Marked: julad: thisdiscontentedwinter: salparadisewasright: sapphicdalliances: jonpertwee: hamfistedbunvendor: jonpertwee: I feel like this would be a slippery slope towards making it illegal for people to choose to not vote. that’s already how it is in australia That’s just so fucked up. :( Do certain medical conditions exempt you? ?????? why is it be fucked up to have compulsory voting? that’s the way it is in most democratic countries? it’s a part of being a citizen, like paying taxes and obeying speed limits? the fine for not voting is only like $50 and because of the compulsory voting law, our country bends over backwards to make it accessible: it’s always on a weekend, lasts most of the day, and is set up at schools and community centers so there’s one within easy reach of almost everybody. you can also mail your ballot or vote early if you’ll be out of the country on the day. like, IT’S EASY TO VOTE, and the penalty isn’t even that ridiculous. i don’t understand why the usa doesn’t have this, except obviously it would make it harder to literally stop minorities from voting. I think we Americans tend to forget that a lot of other countries don’t actively work to make it harder to vote. Adding to this here, in Australia you don’t have to vote. Or, more precisely, there’s no way they can tell if you ruined your ballot. You have to turn up, get your name marked off, but you can put a line through the ballot if you don’t think any of the candidates are worth voting for. Or do this:  Or this:  Or this:  You have get your name crossed off (if you don’t want to wear the fine), but you don’t have to make your vote counted if you’re opposed to it.  And it is so, so easy to vote. Stuck at work or on holidays? That’s fine. Do a postal vote.  Stuck in hospital? That’s fine. They’ll go to you. Stuck in an old people’s home and can’t get around? Again, they’ll go to you. It’s amazing to me that it’s so hard for so many Americans to actually vote. If you make it compulsory, than at least the government is obligated to provide you with the means to vote.  And look, I get it. Sometimes I don’t want to vote either. But I suck it up, I walk three minutes down the street, and I hope that this year they’re selling lamingtons again. Oh, and I buy a democracy sausage, which, even if all the candidates suck, makes the effort of turning up pretty worthwhile.  ALSO, you can see even on the fucked up ballots that you NUMBER CANDIDATES IN ORDER OF PREFERENCE. There’s no need to calculate whether I would be throwing away my vote on the candidate that I most agree with if they’re not from a major party. I can say, I want that independent person to get in, but if not them, give me Big Party A, and if not them, that minor party person is still better that Big Party B, and I’m not giving any preference to the Lunatic Fringe Party. Our system certainly has some issues still, but I can show up to somewhere nearby, line up for a few minutes (if at all), vote exactly in line with my values (on paper, leaving a paper trail that can be recounted), and then buy a sausage and some home made cupcakes on my way out. A country’s voting system matters a hell of a lot and every citizen deserves one that makes it easy to vote and results in a government that is representational and accountable. And by the way, one time I had a bad asthma flare-up on Election Day and didn’t make it to my polling station. I got my fine in the mail, I filled out the form explaining why I couldn’t vote, no more fine. I would rather have, you know, expressed my preference for who should run my country, but they were cool with the fact that I couldn’t do it that day. I still don’t like the idea that I have to vote if I don’t want to. Why the hell should that be mandatory?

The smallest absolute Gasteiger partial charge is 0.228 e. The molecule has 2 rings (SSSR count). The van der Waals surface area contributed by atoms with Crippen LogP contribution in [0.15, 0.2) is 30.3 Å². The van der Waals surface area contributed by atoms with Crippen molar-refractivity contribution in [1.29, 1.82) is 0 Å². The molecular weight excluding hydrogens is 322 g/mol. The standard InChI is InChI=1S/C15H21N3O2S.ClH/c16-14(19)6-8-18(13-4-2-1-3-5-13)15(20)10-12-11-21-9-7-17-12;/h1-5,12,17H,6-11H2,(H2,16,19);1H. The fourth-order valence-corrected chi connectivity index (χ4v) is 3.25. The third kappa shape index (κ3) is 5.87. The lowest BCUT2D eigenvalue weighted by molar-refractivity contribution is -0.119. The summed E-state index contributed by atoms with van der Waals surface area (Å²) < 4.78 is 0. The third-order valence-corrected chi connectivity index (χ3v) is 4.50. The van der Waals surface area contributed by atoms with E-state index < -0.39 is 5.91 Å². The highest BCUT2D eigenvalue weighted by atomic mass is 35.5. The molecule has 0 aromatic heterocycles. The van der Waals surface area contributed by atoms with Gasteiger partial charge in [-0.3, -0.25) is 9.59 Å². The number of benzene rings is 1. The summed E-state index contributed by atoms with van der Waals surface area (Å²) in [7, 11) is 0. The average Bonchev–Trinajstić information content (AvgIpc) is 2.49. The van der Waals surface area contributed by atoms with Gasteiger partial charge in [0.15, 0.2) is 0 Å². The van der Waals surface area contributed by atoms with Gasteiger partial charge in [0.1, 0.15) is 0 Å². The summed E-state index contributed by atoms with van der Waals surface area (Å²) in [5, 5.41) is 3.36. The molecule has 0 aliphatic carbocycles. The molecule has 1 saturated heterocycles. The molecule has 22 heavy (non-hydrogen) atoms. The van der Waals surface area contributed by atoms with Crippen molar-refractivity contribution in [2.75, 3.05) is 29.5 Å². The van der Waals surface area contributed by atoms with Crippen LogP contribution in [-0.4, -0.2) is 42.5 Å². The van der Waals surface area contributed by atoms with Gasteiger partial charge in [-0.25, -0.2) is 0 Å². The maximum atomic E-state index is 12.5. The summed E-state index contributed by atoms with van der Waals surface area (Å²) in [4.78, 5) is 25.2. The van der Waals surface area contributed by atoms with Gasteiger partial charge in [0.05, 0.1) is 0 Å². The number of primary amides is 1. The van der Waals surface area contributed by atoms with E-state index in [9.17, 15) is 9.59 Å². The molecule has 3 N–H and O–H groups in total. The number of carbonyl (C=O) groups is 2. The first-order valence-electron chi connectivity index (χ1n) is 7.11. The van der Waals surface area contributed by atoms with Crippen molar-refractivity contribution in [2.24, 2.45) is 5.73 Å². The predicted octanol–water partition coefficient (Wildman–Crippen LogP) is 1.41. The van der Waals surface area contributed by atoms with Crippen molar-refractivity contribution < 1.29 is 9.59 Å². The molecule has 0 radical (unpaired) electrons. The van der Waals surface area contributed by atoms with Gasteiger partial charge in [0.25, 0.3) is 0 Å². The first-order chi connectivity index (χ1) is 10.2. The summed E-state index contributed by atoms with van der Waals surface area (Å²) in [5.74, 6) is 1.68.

Marked: julad: